What a year it’s been for landlords who, as well as coping with the Covid fall-out of rent arrears and court delays, have faced new regulations and an extended evictions ban as well as growing Universal Credit headaches and burgeoning licensing schemes.
With 2022 shaping up to be equally challenging, we take a collective deep breath and pause to look back at the sector’s biggest stories of 2021.
In January, Housing Minister Christopher Pincher launched an update to the Model Tenancy Agreement to prevent landlords from issuing blanket ‘no pets’ bans. Instead, consent for pets would be the default position, with rejections only made where there was good reason such as in smaller properties or flats where owning a pet could be impractical.
In what was thought to be the country’s largest-ever mortgage transaction, one of Britain’s biggest private landlords, Alastair Kerr, transferred ownership of his 330 rental homes in west London into a company structure in February, saving himself more than £10 million in tax and mortgage interest, to take advantage of incorporation relief rules.
Property guru Glenn Armstrong, of Property Millionaire Academy, was declared bankrupt, owing £4.9 million to at least 38 creditors, who were queuing up to claim back huge amounts of up to £537,000. Armstrong also had 10 unpaid county court judgements against his related companies as well as 10 unpaid personal county court judgements.
Landlords were warned not to expect a grace period or extension to the deadline for properties to conform to the new electrical safety standards. They had been told that after 1st April, all existing tenancies would need an EICR (electrical installation condition report) but argued that this would be difficult given the challenges of accessing properties and finding approved electricians to do the work during the pandemic.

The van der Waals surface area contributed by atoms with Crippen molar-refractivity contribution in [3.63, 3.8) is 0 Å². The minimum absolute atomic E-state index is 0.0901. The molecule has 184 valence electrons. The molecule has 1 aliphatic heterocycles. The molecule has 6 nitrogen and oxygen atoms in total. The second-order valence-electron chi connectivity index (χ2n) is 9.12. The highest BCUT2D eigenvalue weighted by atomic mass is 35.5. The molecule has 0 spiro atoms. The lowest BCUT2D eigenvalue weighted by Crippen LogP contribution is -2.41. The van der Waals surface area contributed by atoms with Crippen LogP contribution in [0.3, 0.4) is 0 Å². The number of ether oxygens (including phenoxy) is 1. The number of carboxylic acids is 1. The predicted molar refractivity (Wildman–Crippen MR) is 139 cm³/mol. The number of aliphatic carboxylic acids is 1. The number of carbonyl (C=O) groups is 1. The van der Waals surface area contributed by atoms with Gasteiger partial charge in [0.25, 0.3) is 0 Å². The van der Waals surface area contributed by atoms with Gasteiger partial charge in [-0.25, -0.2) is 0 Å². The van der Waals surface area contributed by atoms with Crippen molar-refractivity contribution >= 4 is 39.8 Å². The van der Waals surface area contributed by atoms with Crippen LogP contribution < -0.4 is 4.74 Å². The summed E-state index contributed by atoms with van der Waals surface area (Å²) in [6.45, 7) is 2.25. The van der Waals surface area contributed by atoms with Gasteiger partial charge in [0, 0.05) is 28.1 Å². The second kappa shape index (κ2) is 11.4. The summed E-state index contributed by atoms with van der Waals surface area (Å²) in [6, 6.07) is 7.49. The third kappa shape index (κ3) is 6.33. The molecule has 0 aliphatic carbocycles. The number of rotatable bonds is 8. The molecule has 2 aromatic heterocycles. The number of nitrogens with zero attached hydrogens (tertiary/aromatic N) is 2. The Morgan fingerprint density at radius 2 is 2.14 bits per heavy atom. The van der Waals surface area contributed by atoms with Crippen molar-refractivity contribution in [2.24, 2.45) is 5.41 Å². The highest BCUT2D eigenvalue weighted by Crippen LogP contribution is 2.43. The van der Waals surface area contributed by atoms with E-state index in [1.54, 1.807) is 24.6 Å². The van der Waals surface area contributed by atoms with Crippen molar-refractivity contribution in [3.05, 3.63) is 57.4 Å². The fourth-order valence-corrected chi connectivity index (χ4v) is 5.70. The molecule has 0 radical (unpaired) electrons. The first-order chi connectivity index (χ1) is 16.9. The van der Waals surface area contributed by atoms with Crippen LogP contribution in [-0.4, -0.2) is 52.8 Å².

Dozens of landlords were thought to have been affected by rogue property developer and agent David Walters who was believed to be illegally working as a property agent with 4PropertyUK – formerly Lettings4All – despite being kicked off the Property Redress Scheme. (Walters was later handed penalty notices worth £3,000 by Oldham Council’s Trading Standards.)
HMO landlords and their managing agents were told in March they could face unlimited fines if caught obstructing or impersonating a fire inspector, or if they breached fire safety regulations under the upgraded Regulatory Reform (Fire Safety) Order 2005 legislation.
Chancellor Rishi Sunak announced that the extended stamp duty holiday would end on 30th June instead of the end of March, but made no immediate change to Corporation Tax or Capital Gains Tax in his spring Budget. Corporation Tax would increase to 25% in April 2023, while small businesses with profits of less than £50,000 would remain at the current rate of 19%. The government also announced that owners of second homes or holiday lets would soon have to rent their properties out for at least 70 days a year in order to pay the cheaper business rates tax, rather than just making the property ‘available to rent’.
Right to rent
The government reassured landlords that they wouldn’t need to evict a tenant without settled status under the EU Settlement Scheme unless issued with a ‘Notice of letting to a disqualified person’ by the Home Office. In April, new guidance stated that from 1st July, if a tenant couldn’t produce evidence of their continued right to rent, landlords had to make a report to the Home Office to maintain their statutory excuse – or face a civil penalty.